We live an era of immensely powerful post-production tools with advanced color-correction and software plug-ins to serve every conceivable function. We can routinely remove guy wires from scenes, change day to night, and add just the right amount of coral or other color to fit any desired mood or impulse. Accordingly, some engineers and DITs grow livid at the thought of placing any camera filter over the lens, arguing the practice is no longer warranted or advisable. Why, they say, bake in a look during image capture that can’t be changed later? Besides, they argue, sometimes quite vociferously, the additional glass surfaces placed in a light path can only lower resolution and contrast, and increase flare, which surely no responsible DOP would ever want to introduce in an irreversible way.
Luxli has debuted the Taiko RGBAW light, which offers a raw 15,500 lux with a 250 watt maximum power draw.
PrimeTime Lighting has introduced the MSLED 40 XB2, an updated light with a digital display interface and throw of soft light and shadow.
It’s not controversial to say that film production in London has been booming for a few years, and there’s no real secret as to why: in 2006, Gordon Brown’s government introduced tax incentives that have played at least a part in provoking a doubling of production spend since 2009, and the post-financial crash and post-Brexit-referendum state of the pound has probably helped too. There are all kinds of arguments to be made about whether tax incentives for film production actually represent public funding of private enterprise, and whether they drive a race to the bottom in which various jurisdictions vie with each other to give away the largest amount of potential public money.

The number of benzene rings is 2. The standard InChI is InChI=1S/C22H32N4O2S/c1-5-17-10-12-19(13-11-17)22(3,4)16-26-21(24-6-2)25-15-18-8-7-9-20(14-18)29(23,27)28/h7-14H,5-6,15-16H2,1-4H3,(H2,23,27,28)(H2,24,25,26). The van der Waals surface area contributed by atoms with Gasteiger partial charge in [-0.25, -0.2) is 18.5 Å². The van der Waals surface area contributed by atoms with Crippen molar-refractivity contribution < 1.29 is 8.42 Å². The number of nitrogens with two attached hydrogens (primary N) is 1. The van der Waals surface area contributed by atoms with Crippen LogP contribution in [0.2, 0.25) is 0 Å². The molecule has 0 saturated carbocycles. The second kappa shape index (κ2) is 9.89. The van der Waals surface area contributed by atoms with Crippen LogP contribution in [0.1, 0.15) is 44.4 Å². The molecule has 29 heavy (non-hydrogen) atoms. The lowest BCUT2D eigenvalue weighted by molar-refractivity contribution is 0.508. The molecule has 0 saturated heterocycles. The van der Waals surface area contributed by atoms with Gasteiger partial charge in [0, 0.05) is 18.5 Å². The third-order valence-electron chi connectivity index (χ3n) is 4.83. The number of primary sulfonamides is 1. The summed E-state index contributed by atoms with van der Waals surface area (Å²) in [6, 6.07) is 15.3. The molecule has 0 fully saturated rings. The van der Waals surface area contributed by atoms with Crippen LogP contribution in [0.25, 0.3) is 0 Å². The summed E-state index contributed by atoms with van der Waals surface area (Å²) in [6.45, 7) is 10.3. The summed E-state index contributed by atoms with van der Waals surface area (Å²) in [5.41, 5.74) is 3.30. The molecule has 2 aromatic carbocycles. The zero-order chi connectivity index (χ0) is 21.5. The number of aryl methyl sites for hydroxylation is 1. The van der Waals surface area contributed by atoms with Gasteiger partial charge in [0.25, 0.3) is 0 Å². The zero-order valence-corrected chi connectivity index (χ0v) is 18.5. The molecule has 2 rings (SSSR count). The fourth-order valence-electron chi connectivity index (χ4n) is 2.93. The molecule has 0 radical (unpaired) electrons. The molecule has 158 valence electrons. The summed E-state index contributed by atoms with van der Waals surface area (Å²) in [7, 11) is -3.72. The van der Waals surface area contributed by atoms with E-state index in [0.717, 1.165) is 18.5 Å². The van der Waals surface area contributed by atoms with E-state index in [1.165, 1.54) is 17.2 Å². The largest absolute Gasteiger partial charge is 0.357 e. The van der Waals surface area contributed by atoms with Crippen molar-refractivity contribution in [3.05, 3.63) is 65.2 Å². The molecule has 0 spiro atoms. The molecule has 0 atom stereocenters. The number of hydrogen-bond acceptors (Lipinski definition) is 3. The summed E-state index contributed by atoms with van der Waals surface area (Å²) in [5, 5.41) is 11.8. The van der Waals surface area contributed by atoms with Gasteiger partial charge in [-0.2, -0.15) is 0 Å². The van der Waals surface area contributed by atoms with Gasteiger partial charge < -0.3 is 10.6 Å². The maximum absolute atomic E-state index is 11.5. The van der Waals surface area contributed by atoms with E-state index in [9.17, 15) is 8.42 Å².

Matthews Studio Equipment has announced the Panel Stand, a quick set-up stand that supports panel and balloon-style lighting fixtures, LED monitors, screens, overhead frames and backdrops.
Brightline, a manufacturer of lighting systems, has announced technical support through Zoom for its resellers, integrators and clients of videoconferencing systems.